Legislating equal rights for transgender people

A Boston Globe article talks about anti-bias legislation being discussed at the State House today. If passed, it would “add gender identity to the antidiscrimination law that protects people based on sexual orientation, gender and race. It would also amend the state hate crimes law to cover transgender people.”

Norm Spack, MD, from Children’s Hospital Boston’s Gender Management Services (GeMS) Clinic, has devoted much of his career to the clinical and psychosocial needs of transgender people, including recently co-authoring with the Endocrine Society’s international task force clinical guidelines for people who want to transition from the gender they were born in to the one they believe they should be. He’s glad for the protections the legislation might afford if passed, but has mixed feelings about what it says about society.

Transgender people are simply people, and it’s a sad commentary on our society that we need to apply special anti-discrimination laws for them as we have had to do in the past for victims of discrimination on the basis of sexual orientation or race.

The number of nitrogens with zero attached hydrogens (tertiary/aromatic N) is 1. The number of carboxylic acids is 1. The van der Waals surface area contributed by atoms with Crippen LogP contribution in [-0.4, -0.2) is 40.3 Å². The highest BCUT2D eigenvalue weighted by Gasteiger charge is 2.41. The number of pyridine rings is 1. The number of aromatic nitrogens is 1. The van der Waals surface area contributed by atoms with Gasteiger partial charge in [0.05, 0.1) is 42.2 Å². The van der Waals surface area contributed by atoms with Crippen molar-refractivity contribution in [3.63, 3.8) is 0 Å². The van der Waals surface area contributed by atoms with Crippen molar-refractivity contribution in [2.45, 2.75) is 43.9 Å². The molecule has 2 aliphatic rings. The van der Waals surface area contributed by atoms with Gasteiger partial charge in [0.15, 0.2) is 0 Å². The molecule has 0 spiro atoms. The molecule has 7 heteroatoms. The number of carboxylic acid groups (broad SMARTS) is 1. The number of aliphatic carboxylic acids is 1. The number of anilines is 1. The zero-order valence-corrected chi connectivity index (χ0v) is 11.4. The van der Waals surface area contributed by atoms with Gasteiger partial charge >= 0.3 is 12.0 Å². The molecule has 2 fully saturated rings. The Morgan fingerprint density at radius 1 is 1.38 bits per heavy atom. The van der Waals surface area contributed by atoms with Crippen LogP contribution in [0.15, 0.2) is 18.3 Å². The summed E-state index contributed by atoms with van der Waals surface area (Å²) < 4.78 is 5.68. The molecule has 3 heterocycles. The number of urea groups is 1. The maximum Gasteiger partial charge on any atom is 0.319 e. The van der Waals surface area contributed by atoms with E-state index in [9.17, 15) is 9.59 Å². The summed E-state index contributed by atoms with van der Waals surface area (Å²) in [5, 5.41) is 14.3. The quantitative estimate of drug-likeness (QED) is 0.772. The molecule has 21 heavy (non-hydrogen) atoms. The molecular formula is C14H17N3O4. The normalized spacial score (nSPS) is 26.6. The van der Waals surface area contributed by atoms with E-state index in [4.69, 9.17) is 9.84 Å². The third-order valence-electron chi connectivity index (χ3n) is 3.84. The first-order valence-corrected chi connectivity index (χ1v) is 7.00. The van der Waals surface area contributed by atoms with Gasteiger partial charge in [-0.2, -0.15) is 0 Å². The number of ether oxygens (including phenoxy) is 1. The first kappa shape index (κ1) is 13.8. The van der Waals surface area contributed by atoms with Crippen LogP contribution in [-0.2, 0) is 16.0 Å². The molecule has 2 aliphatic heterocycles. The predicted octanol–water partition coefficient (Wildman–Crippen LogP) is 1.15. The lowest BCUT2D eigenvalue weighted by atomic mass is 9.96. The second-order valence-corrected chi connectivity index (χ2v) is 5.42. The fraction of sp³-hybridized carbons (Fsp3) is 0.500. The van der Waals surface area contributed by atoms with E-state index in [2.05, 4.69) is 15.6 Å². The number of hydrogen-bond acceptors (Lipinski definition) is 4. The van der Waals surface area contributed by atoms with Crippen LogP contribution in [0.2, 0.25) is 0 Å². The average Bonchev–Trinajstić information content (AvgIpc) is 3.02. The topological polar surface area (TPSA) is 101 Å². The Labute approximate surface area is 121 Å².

I don’t think of transgender people as “changing genders.” We have nearly 100 such individuals in our GeMS program and almost every one of them felt from early childhood that they were born with the wrong body. Therefore, rather than changing genders, trans people are affirming the gender they always had. They are changing gender roles, that, in some cases they could not change earlier due to bullying and discrimination.

Whether it’s race, sexual orientation or gender identity, we need to stop discriminating against people for being who they are.

3 thoughts on “Legislating equal rights for transgender people

  1. As a transgendered woman, I have had to survive violence and every sort of discrimination, if men and women are truely equal, then transsexuals ought to be afforded the respect given to other citizens. I am offended that my human rights are still “being debated” in my states legislature. Unless this legal protection is enacted, trans teens can expect to be only second class citizens in our supposed commonwealth.

  2. In Canada, we are trying very hard to get similar protections passed at the federal level. Bill C-389 would add gender identity and expression as prohibited grounds of discrimination in the Canadian Human Rights Act and the hate crimes provisions of the Criminal Code, offering trans and gender-variant people the same protections as are available on the basis of race, religion, and sexual orientation. It has already passed second reading and will go to committee in the fall.

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